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The Gripes of Wrath
Peter Murphy, 12 Mar 2012
Let us now praise angry old men. Bruce Springsteen’s 17th album Wrecking Ball might be broadly described as set of 21st century protest songs inflamed by white collar grand larceny. Its memories are long – Bruce has mined these subjects for almost 40 years, in songs like ‘Badlands’, ‘The River’, ‘Atlantic City’ and ‘Youngstown’ – and its sense of context wide: from dust bowl refugees to Mexican migrants, from the flood necropolis of New Orleans to Detroit’s autogeddon, from the Great Depression of the 1920s to the Second Great Depression of (it looks like) the 2020s. Springsteen has long cited John Ford’s film adaptation of Steinbeck’s Grapes Of Wrath as a totem. In the current climate, that book looks like a holy text: “The bank is something more than men, I tell you. It’s the monster. Men made it, but they can’t control it.”
In musical terms, Wrecking Ball utilises a core team of E-Streeters plus guests (Matt Chamberlain, Steve Jordan, the New York Chamber Consort) and marries Seeger Sessions rootenannies to Magic-era Omniplex rock. It also invokes the spirit of Woody via Rage Against The Machine’s Tom Morello, who appeared on a searing ‘Ghost Of Tom Joad’ at the R&R Hall of Fame a couple of years back, and also plays on a couple of tunes here. If the Seeger Sessions campaign countered neo-con definitions of US patriotism with a secret history of American socialist anthems (and lest we forget, Steinbeck was decried as a communist when The Grapes Of Wrath was published), the new album juxtaposes barroom bawlers, steak-and-onions rockers, country laments, gospel and even hip hop soul, as well as recalling Bruce’s recent sorties with folk punk cut-ups the Dropkick Murphys and second-generation heartland rockers like The Gaslight Anthem.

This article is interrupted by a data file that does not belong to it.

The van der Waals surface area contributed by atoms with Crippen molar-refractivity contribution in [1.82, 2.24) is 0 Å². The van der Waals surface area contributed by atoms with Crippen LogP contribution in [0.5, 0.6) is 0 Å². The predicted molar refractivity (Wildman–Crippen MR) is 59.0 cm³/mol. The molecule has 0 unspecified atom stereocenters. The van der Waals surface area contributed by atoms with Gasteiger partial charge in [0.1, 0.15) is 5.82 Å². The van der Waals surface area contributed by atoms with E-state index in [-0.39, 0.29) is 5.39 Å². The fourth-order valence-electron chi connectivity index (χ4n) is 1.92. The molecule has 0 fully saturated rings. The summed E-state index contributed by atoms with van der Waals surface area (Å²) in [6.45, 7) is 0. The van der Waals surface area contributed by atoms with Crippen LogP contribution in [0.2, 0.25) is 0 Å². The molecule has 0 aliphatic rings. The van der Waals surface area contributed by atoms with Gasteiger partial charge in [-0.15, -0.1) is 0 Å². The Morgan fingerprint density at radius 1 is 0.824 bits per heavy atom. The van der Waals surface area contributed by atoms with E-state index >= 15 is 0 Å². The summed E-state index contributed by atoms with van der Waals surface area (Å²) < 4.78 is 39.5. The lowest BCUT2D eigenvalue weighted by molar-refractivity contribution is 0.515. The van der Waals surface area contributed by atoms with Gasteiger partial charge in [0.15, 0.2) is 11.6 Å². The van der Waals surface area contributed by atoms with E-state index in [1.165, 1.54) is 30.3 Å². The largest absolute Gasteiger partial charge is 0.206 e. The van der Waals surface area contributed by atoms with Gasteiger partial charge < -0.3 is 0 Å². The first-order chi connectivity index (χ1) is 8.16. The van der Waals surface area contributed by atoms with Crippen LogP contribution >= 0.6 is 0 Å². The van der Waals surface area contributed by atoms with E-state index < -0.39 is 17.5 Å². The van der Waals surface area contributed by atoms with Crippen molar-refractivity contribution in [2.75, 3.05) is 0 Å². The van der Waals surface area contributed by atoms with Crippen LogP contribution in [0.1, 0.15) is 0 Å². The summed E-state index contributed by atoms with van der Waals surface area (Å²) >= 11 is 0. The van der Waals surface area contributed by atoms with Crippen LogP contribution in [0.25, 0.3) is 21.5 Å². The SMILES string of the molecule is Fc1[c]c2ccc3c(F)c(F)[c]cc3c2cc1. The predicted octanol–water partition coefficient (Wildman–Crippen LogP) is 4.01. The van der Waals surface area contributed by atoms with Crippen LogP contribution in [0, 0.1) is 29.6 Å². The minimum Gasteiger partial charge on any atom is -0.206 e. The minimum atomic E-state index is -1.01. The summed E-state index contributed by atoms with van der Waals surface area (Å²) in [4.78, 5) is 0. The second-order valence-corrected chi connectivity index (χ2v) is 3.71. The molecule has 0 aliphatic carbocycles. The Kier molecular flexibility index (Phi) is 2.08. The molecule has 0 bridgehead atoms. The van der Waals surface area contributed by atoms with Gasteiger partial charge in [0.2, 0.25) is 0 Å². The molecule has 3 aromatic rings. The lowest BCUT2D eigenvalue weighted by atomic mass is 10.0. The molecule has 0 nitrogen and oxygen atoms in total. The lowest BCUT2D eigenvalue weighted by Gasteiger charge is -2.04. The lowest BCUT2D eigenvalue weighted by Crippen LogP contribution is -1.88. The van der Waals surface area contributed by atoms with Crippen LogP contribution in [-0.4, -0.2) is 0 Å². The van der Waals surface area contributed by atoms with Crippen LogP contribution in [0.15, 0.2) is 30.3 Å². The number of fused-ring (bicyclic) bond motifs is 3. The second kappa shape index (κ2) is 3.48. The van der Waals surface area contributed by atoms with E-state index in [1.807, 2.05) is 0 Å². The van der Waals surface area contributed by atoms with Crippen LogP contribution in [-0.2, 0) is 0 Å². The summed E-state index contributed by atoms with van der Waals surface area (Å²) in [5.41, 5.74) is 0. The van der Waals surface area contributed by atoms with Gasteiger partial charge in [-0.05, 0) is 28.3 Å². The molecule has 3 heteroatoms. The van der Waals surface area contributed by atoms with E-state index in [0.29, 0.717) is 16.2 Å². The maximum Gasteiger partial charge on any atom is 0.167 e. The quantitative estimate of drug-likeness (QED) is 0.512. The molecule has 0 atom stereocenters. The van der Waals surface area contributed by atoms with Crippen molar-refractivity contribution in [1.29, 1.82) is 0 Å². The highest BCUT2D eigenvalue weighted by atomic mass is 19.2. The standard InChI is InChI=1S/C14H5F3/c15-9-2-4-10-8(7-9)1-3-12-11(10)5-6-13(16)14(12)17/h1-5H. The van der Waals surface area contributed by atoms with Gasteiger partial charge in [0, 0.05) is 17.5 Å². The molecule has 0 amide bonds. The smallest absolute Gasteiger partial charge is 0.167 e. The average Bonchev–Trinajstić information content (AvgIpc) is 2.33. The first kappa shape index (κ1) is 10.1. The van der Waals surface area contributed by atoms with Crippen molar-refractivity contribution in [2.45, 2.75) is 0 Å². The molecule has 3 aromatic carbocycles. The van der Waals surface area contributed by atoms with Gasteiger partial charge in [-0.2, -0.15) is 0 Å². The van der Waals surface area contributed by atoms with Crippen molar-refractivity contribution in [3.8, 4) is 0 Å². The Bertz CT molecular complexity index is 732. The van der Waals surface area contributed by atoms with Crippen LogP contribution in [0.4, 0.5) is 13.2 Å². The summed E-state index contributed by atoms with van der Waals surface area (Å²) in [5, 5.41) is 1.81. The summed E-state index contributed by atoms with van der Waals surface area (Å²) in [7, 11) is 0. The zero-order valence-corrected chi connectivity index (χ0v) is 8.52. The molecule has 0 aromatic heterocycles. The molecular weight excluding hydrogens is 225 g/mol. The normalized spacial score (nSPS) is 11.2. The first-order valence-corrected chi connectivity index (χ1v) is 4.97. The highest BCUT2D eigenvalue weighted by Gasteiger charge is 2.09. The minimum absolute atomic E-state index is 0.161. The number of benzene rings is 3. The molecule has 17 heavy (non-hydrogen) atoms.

The curtain raiser, ‘We Take Care Of Our Own’, might be the quintessential Springsteen anthem, laden as it is with bells, strings and Searchers riffs, but it’s one balanced on a knife edge between faith and despair. It’s a man singing a prayer that he knows is a lie, or a lie he’s trying to convert to a prayer. It’s also a great hook because it’s an ambiguous line: it could be Tom Joad’s soliloquy, a civil rights slogan, a mobster’s threat, or a blood vow issued by one of Daniel Woodrell’s Ozarks woodsmen. Here Springsteen hitches one good phrase to an unchained melody and leaves it at that: the verses are almost arbitrary, unfinished, fragments of a map that leads from the shotgun shack to the Superdome. Ultimately, it’s a song that functions as both campfire hymn and middle finger to robber barons bailed out by legislative cronies, and sounds for all the world like Bruce covering Arcade Fire covering Bruce.